India is a land of untouched natural beauty that very much makes it one of the most beautiful and serene places on earth.
1. Dal Lake, Kashmir
Dal Lake is a lake in Srinagar, the summer capital of Jammu and Kashmir. The urban lake, which is the second largest in Jammu is integral to tourism and recreation in Kashmir and is named the "Jewel in the crown of Kashmir" or "Srinagar's Jewel". The lake is also known for commercial operations in fishing and water plant harvesting.
The shore line of the lake, is about 15.5 kilometres, is encompasse by a boulevard lined with Mughal era gardens, parks, houseboats and hotels.
Scenic views of the lake can be witnessed from the shore line Mughal gardens, such as Shalimar Bagh and Nishat Bagh built during the reign of Mughal Emperor Jahangir and from houseboats cruising along the lake in the colourful shikaras. During the winter season, the temperature reaches -11 degrees, freezing the lake.
The floating gardens, known as "Rad" in Kashmiri, blossom with lotus flowers during July and August. The wetland is divided by causeways into four basins - Gagribal, Lokut Dal, Bod Dal and Nagin.
2. Nanda Devi, Uttarkhand
Nanda Devi is the second highest mountain in India, and the highest located entirely within the country. (Kangchenjunga, which is higher, is on the border of India and Nepal.) It is the 23rd highest peak in the world.
It was considered the highest mountain, it is located in the state of Uttarakhand, between the Rishiganga valley on the west and the Goriganga valley on the east. The peak, whose name means "Bliss-Giving Goddess", is regarded as the patron-goddess of the Uttarakhand Himalaya.
The peak as well as the circle of high mountains surrounding the Nanda Devi sanctuary were closed to both locals and climbers in 1983. The surrounding Nanda Devi National Park was declared a UNESCO World Heritage Site in 1988.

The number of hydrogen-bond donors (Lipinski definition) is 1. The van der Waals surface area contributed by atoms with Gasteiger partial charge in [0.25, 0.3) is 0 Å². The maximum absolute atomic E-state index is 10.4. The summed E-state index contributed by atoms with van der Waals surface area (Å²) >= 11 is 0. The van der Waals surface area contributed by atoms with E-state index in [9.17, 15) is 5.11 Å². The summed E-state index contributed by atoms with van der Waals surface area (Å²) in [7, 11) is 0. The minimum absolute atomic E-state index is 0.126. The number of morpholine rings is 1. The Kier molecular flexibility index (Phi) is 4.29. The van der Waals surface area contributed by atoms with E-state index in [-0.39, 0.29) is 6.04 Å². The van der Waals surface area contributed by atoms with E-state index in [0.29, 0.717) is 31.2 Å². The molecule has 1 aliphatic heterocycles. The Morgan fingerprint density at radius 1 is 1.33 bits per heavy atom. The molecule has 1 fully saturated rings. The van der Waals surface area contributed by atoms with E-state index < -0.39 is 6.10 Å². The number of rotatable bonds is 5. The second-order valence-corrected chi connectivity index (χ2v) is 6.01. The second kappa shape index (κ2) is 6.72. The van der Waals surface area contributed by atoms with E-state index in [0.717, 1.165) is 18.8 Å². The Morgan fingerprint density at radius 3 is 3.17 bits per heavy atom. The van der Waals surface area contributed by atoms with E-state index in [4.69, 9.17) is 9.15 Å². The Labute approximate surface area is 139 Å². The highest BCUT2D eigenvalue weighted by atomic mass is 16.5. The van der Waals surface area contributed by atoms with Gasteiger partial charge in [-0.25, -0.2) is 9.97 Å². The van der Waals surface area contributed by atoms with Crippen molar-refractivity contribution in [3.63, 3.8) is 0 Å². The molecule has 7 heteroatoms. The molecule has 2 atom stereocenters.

3. Darjeeling Tea Fields
This strong, full-bodied black tea comes from india's province of Darjeeling, in the foothills of the Himalayas. Darjeeling tea leaves are grown at about 7,000 feet and are considered one of india's finest Tea Plantations.
The botanical name of the Darjeeling Tea plant is "Camellia sinensis". It is hardy, multi stemmed, slow growing evergreen shrub which if allowed to, can grow up to 2.5 metres in height. It takes four to six years to mature and is known to have an economic life of well over 100 years with good care.
Darjeeling has been mostly planted with the Hybrid varieties which produce very fine, flavoury teas. This rare flavour is due to a combination of plant genes, soil chemistry, temperatures and rainfall, unique to the Darjeeling hills.
Plucking begins in March and closes by late November. Each tea bush in the estate is plucked every 4 to 7 days depending on the season.
Each hectare of plantation yields an average of 500 kgs of dry tea and a Darjeeling tea bush yields only 100 grams of made tea in a year. Each kilogram of fine tea consists of more than 20,000 individually hand plucked.
4. Spiti Valley, Himachal Pradesh